More thoughts on Charles Stanley

    I’ve been thinking some more about what Charles Stanley said last week about how he thinks Christians should not protest, and should only work to ensure harmony with the government. (My earlier post on this can be read by clicking here.)

    I very much disagree with him on this, but I do think part of the problem is that Stanley is not seeing the culture of the writers of the New Testament. There are several scriptures in the NT that seem to support the idea of not speaking out against the evils of the governing powers and obeying the laws to the extent that conscience allows. (Being the kind of quiet or even complicit citizen that Stanley would support.)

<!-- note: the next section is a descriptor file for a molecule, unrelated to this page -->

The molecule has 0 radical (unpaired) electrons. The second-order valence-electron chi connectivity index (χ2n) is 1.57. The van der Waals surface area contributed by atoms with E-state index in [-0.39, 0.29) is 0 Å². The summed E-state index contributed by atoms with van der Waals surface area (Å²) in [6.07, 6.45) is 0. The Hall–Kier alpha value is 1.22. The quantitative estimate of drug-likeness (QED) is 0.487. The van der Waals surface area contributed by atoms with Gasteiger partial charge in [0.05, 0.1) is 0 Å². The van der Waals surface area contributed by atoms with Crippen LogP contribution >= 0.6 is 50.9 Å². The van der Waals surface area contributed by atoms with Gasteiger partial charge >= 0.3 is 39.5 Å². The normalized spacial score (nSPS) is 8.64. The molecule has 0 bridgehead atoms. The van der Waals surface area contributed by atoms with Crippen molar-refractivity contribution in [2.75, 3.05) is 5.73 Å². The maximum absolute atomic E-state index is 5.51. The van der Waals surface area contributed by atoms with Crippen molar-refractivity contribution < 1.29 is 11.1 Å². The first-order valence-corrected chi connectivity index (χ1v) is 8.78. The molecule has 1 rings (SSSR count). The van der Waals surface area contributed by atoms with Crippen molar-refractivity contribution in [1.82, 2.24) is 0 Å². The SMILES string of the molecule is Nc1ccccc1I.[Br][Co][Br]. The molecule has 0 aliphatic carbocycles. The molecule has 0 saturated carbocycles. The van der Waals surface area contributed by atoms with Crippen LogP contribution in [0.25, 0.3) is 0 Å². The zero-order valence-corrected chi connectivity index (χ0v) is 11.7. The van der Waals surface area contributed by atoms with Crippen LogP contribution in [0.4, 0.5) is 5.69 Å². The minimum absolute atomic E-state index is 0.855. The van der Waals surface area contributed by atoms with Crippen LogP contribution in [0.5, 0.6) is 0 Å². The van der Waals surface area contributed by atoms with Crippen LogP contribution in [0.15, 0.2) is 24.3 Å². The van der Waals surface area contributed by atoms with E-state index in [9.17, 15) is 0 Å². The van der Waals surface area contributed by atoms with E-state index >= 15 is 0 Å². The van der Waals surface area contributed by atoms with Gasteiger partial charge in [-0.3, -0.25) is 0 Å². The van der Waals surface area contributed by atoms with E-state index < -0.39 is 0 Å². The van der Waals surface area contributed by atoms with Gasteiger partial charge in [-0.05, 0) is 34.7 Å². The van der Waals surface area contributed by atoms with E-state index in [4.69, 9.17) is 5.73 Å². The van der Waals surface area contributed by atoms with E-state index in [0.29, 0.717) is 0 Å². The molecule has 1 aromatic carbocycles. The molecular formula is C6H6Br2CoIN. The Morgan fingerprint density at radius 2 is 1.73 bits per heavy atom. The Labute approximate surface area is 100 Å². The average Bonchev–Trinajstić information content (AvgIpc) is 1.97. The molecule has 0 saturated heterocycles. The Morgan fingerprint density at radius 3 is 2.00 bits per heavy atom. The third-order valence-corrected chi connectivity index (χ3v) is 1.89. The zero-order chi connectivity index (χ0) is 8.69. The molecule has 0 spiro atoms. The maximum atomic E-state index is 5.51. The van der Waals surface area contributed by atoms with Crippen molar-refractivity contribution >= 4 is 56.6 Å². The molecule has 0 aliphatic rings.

However, given the fact that the first century was under the oppression of the evil Roman Empire at the time, I think those instructions were primarily written as a matter of survival. Certainly God did care about the oppression of people in those days but more importantly God wanted the church to be established. Once the church was well established, then the church did take on culture and government. (for instance, once Christianity became the official state religion of Rome slavery was abolished) The question was time and place.

    Christians were persecuted plenty for simply practicing and teaching what they believed. If the early church had also taken on sexism, racism, etc. head-on it would have been crushed. Instead, the church was more subversive than that, living out the principles of egalitarianism and love for all in their own community, while hoping and praying for the time when they could do more.